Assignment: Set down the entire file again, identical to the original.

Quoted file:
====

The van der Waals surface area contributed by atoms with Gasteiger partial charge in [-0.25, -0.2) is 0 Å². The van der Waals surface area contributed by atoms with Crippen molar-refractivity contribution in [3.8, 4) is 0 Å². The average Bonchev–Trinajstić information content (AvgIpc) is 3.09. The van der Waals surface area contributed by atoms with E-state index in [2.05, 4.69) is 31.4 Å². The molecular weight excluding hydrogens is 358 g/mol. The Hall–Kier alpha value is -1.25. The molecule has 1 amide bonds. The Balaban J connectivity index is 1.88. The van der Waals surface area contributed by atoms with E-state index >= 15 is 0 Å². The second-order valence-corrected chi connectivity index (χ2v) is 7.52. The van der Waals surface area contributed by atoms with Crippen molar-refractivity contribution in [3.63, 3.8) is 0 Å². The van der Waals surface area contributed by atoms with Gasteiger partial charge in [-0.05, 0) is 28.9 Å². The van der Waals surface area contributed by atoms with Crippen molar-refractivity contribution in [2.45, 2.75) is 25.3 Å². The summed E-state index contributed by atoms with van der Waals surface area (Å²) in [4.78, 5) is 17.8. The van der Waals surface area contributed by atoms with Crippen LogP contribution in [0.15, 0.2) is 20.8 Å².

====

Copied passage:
The van der Waals surface area contributed by atoms with Gasteiger partial charge in [-0.25, -0.2) is 0 Å². The van der Waals surface area contributed by atoms with Crippen molar-refractivity contribution in [3.8, 4) is 0 Å². The average Bonchev–Trinajstić information content (AvgIpc) is 3.09. The van der Waals surface area contributed by atoms with E-state index in [2.05, 4.69) is 31.4 Å². The molecular weight excluding hydrogens is 358 g/mol. The Hall–Kier alpha value is -1.25. The molecule has 1 amide bonds. The Balaban J connectivity index is 1.88. The van der Waals surface area contributed by atoms with E-state index >= 15 is 0 Å². The second-order valence-corrected chi connectivity index (χ2v) is 7.52. The van der Waals surface area contributed by atoms with Crippen molar-refractivity contribution in [3.63, 3.8) is 0 Å². The van der Waals surface area contributed by atoms with Gasteiger partial charge in [-0.05, 0) is 28.9 Å². The van der Waals surface area contributed by atoms with Crippen molar-refractivity contribution in [2.45, 2.75) is 25.3 Å². The summed E-state index contributed by atoms with van der Waals surface area (Å²) in [4.78, 5) is 17.8. The van der Waals surface area contributed by atoms with Crippen LogP contribution in [0.15, 0.2) is 20.8 Å².